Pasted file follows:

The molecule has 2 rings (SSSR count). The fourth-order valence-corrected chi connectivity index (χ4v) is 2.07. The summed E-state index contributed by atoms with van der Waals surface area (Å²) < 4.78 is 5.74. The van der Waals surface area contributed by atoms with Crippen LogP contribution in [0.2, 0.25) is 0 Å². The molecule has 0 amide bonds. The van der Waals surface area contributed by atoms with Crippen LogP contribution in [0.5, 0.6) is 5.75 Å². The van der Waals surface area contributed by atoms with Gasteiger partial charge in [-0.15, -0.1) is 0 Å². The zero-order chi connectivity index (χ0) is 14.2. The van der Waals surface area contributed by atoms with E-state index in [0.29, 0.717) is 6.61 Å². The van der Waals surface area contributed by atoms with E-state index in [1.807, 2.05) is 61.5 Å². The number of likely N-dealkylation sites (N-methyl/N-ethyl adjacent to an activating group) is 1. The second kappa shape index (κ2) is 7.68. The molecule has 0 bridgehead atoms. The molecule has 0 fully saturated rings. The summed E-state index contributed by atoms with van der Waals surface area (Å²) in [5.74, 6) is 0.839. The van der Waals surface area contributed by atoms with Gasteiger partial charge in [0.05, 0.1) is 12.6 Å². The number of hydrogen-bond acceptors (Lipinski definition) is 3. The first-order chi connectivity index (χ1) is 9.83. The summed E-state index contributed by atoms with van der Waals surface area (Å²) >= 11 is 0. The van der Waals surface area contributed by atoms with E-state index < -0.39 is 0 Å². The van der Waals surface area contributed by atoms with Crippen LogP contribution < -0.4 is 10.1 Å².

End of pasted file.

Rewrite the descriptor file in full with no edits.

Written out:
The molecule has 2 rings (SSSR count). The fourth-order valence-corrected chi connectivity index (χ4v) is 2.07. The summed E-state index contributed by atoms with van der Waals surface area (Å²) < 4.78 is 5.74. The van der Waals surface area contributed by atoms with Crippen LogP contribution in [0.2, 0.25) is 0 Å². The molecule has 0 amide bonds. The van der Waals surface area contributed by atoms with Crippen LogP contribution in [0.5, 0.6) is 5.75 Å². The van der Waals surface area contributed by atoms with Gasteiger partial charge in [-0.15, -0.1) is 0 Å². The zero-order chi connectivity index (χ0) is 14.2. The van der Waals surface area contributed by atoms with E-state index in [0.29, 0.717) is 6.61 Å². The van der Waals surface area contributed by atoms with E-state index in [1.807, 2.05) is 61.5 Å². The number of likely N-dealkylation sites (N-methyl/N-ethyl adjacent to an activating group) is 1. The second kappa shape index (κ2) is 7.68. The molecule has 0 bridgehead atoms. The molecule has 0 fully saturated rings. The summed E-state index contributed by atoms with van der Waals surface area (Å²) in [5.74, 6) is 0.839. The van der Waals surface area contributed by atoms with Gasteiger partial charge in [0.05, 0.1) is 12.6 Å². The number of hydrogen-bond acceptors (Lipinski definition) is 3. The first-order chi connectivity index (χ1) is 9.83. The summed E-state index contributed by atoms with van der Waals surface area (Å²) >= 11 is 0. The van der Waals surface area contributed by atoms with E-state index < -0.39 is 0 Å². The van der Waals surface area contributed by atoms with Crippen LogP contribution < -0.4 is 10.1 Å².